This content was excerpted from EyeNet’s MIPS 2018; also see the Academy’s MIPS hub page.
While the transition to MIPS is burdensome for all clinicians, it is particularly challenging for solo practices and small group practices. With that in mind, CMS has provided small practices with several concessions (see Table 5, below) that should help them to avoid the penalty and may enable them to earn a bonus.
What Is a Small Practice?
A practice is small if it has 15 or fewer eligible clinicians. Simple, right? Not quite. For the 2017 performance year, you could attest to your practice’s size based on real-time staffing levels. But for the 2018 performance year, CMS makes that determination—and does so based on historic claims data.
CMS determines practice size based on claims data from 2016 and 2017. CMS has said that, for operational reasons, it needs to know early in the performance year whether you are in a small practice, and this is why it now determines practice size based on historic claims data. To learn more, see Small or Large Practice?
CMS counts clinicians who aren’t participating in MIPS. When determining practice size, CMS counts eligible clinicians even if they aren’t taking part in MIPS because 1 of the 3 program exclusions applies. (You may be excluded from MIPS if you are new to Medicare, see a low volume of Medicare patients, or are an advanced APM participant.)
CMS is making its practice size–determinations available via the MIPS Participation Status lookup tool.
How to Avoid the MIPS Penalty
All small practices should be able to get a 2018 MIPS final score of 15 points, which would be enough to avoid a payment penalty in 2020. They can do this by:
- Performing and reporting 1 high-weight improvement activity; or
- doing minimal reporting (report on at least 1 patient at least 1 time) for 6 quality measures.
Although either option would earn a small practice a MIPS final score of 15 points, it would be safer to pursue both options, and to report quality more extensively. To review the activities and measures that are most relevant to ophthalmology, review an at-a-glance list of improvement activities (PDF) and an at-a-glance list of quality measures (PDF). (Note: Larger practices must do more to attain 15 points.)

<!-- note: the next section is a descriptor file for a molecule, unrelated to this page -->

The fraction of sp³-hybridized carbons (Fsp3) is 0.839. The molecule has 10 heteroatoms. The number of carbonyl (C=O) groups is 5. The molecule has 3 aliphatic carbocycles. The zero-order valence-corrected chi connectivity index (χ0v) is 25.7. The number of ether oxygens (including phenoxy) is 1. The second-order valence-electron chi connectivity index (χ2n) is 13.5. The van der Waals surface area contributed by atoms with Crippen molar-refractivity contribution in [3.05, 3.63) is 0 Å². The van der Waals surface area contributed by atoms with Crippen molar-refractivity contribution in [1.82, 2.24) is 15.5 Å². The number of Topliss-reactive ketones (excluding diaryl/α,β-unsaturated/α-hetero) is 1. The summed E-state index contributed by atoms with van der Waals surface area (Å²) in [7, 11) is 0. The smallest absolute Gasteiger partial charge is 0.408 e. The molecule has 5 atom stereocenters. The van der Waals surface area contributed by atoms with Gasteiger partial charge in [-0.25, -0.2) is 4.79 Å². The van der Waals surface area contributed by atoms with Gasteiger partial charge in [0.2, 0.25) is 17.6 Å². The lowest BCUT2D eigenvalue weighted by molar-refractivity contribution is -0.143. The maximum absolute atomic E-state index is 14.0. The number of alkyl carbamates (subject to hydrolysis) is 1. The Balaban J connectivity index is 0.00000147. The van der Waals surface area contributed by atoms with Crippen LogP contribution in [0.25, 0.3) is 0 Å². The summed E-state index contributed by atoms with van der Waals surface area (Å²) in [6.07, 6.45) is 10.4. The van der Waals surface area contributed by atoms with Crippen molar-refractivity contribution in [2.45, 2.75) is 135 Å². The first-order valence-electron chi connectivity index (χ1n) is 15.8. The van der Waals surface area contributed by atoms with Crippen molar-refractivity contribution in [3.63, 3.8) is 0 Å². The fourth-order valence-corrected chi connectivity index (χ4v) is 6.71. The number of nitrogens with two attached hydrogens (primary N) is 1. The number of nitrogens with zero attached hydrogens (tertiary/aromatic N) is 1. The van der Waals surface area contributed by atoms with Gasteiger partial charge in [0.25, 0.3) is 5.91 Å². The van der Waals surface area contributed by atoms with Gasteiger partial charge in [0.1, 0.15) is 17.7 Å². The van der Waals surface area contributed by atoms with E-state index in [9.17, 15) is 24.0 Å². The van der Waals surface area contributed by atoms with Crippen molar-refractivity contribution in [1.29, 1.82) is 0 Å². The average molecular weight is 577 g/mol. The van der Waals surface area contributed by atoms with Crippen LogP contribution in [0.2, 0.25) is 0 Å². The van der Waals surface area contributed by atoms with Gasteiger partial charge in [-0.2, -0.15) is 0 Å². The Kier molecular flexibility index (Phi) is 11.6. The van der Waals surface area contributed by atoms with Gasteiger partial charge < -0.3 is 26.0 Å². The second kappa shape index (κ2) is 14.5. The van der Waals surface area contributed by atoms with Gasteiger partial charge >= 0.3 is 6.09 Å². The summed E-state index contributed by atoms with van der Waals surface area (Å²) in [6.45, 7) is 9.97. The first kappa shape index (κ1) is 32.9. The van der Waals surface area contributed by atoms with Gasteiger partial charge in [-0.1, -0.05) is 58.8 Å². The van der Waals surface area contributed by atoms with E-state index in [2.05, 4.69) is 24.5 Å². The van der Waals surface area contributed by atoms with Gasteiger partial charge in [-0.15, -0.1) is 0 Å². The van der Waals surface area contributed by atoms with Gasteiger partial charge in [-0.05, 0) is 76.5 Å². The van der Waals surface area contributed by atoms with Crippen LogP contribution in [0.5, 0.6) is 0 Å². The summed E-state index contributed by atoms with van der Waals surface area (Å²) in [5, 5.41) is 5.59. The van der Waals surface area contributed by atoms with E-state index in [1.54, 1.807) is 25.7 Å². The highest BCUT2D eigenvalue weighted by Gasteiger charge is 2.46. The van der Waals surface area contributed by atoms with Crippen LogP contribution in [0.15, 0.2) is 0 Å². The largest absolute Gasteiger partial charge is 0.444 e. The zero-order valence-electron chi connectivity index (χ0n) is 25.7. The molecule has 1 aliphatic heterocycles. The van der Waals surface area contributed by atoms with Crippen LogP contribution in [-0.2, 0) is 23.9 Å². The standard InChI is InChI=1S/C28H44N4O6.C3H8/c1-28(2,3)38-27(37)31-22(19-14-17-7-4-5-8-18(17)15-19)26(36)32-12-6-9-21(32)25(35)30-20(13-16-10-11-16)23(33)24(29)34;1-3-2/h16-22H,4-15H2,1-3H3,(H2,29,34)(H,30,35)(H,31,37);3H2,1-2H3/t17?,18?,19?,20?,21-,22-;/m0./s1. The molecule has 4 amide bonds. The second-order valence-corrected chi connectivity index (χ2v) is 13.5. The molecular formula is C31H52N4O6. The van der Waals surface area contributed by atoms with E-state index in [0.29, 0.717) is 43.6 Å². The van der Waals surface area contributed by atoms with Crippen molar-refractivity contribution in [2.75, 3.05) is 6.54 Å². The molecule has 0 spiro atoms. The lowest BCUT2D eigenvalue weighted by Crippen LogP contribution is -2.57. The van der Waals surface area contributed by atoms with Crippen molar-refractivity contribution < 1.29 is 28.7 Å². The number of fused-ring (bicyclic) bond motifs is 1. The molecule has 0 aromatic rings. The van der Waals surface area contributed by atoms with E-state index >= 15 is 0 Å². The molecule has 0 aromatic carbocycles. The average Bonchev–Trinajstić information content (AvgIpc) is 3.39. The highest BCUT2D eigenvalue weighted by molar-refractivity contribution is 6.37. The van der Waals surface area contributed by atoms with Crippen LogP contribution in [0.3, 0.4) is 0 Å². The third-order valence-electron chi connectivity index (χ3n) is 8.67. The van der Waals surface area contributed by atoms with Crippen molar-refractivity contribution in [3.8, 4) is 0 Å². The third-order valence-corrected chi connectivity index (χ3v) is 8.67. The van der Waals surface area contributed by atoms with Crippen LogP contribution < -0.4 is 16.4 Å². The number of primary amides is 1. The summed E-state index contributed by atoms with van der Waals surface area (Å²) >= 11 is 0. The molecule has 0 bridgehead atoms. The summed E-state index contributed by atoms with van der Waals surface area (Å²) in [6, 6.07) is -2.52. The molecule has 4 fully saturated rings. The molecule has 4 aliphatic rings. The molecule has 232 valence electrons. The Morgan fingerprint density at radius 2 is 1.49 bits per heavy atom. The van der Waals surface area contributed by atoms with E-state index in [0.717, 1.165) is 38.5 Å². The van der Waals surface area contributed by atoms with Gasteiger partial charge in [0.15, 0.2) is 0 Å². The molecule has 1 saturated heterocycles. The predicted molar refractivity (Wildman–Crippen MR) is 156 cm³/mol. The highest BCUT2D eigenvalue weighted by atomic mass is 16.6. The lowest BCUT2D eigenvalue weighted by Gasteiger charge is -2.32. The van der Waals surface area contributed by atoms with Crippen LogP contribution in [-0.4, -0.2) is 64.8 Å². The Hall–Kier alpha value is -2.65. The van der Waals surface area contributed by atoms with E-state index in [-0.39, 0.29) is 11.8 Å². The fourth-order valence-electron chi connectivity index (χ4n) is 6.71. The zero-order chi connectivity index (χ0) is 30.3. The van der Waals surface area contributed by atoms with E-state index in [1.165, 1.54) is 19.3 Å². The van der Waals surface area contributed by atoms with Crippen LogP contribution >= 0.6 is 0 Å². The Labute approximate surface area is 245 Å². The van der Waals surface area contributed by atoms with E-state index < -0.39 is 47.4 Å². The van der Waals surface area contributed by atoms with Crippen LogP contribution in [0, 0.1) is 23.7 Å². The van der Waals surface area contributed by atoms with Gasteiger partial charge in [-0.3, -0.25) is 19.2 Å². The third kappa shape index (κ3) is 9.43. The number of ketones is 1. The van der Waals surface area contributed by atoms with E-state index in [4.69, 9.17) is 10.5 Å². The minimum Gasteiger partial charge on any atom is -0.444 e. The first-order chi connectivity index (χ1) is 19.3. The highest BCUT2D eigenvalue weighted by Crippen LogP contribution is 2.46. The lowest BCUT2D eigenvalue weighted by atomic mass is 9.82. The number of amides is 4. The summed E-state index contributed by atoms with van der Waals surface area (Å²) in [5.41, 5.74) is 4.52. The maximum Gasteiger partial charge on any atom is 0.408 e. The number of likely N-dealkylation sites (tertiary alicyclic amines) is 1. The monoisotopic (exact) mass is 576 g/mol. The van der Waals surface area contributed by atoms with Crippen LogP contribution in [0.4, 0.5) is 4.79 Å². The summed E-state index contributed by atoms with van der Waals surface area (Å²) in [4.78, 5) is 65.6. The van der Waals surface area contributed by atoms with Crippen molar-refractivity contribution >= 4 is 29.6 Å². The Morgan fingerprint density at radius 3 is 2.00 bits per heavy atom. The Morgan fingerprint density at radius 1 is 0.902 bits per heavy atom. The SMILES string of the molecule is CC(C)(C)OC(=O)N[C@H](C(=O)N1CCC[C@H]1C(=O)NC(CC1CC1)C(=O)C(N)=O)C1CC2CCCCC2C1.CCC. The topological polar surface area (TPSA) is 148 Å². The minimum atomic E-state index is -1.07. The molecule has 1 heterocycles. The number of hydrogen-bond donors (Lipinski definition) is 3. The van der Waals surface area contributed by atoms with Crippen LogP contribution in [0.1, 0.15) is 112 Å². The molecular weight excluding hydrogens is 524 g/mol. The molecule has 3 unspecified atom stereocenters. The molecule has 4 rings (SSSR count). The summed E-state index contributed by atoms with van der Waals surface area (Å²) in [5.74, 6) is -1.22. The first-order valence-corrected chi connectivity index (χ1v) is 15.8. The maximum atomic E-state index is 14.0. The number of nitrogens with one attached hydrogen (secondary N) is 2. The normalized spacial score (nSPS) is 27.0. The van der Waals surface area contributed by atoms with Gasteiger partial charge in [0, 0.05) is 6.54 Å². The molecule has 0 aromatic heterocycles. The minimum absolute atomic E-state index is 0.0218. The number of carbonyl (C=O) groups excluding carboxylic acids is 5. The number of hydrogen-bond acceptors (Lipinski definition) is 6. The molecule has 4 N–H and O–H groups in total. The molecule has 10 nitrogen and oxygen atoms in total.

Want help from CMS? CMS provides customized assistance to clinicians in small practices.
Review your roadmap. For a quick guide to MIPS that is geared toward the small practice, see the 2018 small practice roadmap.
Table 5: How CMS Accommodates Small Practices
|Small practice bonus for MIPS final score. If you report at least 1 MIPS performance category, you may be awarded a 5-point bonus if you are in a small practice (see Small practices get a 5-point bonus).
|Low volume exclusion. You may be exempt from MIPS if, over a specific 12-month period, you have Medicare Part B allowables of no more than $90,000 or care for no more than 200 Medicare Part B beneficiaries (see Exclusion 2—Eligible clinicians who are below the low-volume threshold). Given ophthalmology’s patient mix, this exclusion will apply to a limited number of ophthalmology practices.
|Virtual groups. CMS developed this option with small practices in mind, but few practices are likely to go this route in 2018 (see Virtual Groups).
|Small practices enjoy a 3-point floor for quality measures. Like last year, small practices can still earn 3 points for a measure with minimal reporting (see Meet the 2 Data Submission Thresholds).
|Promoting Interoperability (PI)
|Significant hardship exception. If you are in a small practice, you can apply to be excused from the promoting interoperability performance category, which was formerly known as advancing care information (ACI).
|Score double. If you’re in a small practice, your point score for an improvement activity is automatically doubled. (See How You'll Be Scored.)
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